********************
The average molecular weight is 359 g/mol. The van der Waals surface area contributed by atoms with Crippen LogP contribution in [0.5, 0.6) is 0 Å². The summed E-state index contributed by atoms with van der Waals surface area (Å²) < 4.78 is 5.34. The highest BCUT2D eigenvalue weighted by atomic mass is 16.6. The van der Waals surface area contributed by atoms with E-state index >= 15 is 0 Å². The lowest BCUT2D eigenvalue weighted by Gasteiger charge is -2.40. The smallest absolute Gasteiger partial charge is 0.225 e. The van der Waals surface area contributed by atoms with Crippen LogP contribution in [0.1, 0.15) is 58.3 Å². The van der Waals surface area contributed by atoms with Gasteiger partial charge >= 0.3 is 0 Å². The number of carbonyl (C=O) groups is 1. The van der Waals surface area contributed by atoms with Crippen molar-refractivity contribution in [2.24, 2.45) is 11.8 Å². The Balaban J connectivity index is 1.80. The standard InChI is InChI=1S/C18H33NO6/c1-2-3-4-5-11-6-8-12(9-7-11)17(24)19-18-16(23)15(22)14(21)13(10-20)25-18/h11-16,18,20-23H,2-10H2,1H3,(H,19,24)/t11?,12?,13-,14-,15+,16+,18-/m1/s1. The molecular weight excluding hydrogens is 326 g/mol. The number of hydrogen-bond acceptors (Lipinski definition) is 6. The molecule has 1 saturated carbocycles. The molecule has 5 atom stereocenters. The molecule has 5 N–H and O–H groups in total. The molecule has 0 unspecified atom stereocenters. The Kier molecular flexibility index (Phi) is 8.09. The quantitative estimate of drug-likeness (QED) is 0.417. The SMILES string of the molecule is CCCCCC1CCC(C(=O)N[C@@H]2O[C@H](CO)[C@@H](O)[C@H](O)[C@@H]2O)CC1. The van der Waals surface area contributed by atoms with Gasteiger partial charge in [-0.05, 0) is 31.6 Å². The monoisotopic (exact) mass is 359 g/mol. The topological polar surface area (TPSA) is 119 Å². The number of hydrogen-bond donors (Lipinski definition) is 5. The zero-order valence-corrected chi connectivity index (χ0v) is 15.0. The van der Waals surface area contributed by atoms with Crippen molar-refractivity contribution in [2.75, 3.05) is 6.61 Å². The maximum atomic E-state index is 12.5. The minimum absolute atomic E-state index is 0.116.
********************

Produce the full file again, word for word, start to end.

The average molecular weight is 359 g/mol. The van der Waals surface area contributed by atoms with Crippen LogP contribution in [0.5, 0.6) is 0 Å². The summed E-state index contributed by atoms with van der Waals surface area (Å²) < 4.78 is 5.34. The highest BCUT2D eigenvalue weighted by atomic mass is 16.6. The van der Waals surface area contributed by atoms with E-state index >= 15 is 0 Å². The lowest BCUT2D eigenvalue weighted by Gasteiger charge is -2.40. The smallest absolute Gasteiger partial charge is 0.225 e. The van der Waals surface area contributed by atoms with Crippen LogP contribution in [0.1, 0.15) is 58.3 Å². The van der Waals surface area contributed by atoms with Gasteiger partial charge >= 0.3 is 0 Å². The number of carbonyl (C=O) groups is 1. The van der Waals surface area contributed by atoms with Crippen molar-refractivity contribution in [2.24, 2.45) is 11.8 Å². The Balaban J connectivity index is 1.80. The standard InChI is InChI=1S/C18H33NO6/c1-2-3-4-5-11-6-8-12(9-7-11)17(24)19-18-16(23)15(22)14(21)13(10-20)25-18/h11-16,18,20-23H,2-10H2,1H3,(H,19,24)/t11?,12?,13-,14-,15+,16+,18-/m1/s1. The molecular weight excluding hydrogens is 326 g/mol. The number of hydrogen-bond acceptors (Lipinski definition) is 6. The molecule has 1 saturated carbocycles. The molecule has 5 atom stereocenters. The molecule has 5 N–H and O–H groups in total. The molecule has 0 unspecified atom stereocenters. The Kier molecular flexibility index (Phi) is 8.09. The quantitative estimate of drug-likeness (QED) is 0.417. The SMILES string of the molecule is CCCCCC1CCC(C(=O)N[C@@H]2O[C@H](CO)[C@@H](O)[C@H](O)[C@@H]2O)CC1. The van der Waals surface area contributed by atoms with Gasteiger partial charge in [-0.05, 0) is 31.6 Å². The monoisotopic (exact) mass is 359 g/mol. The topological polar surface area (TPSA) is 119 Å². The number of hydrogen-bond donors (Lipinski definition) is 5. The zero-order valence-corrected chi connectivity index (χ0v) is 15.0. The van der Waals surface area contributed by atoms with Crippen molar-refractivity contribution in [2.75, 3.05) is 6.61 Å². The maximum atomic E-state index is 12.5. The minimum absolute atomic E-state index is 0.116.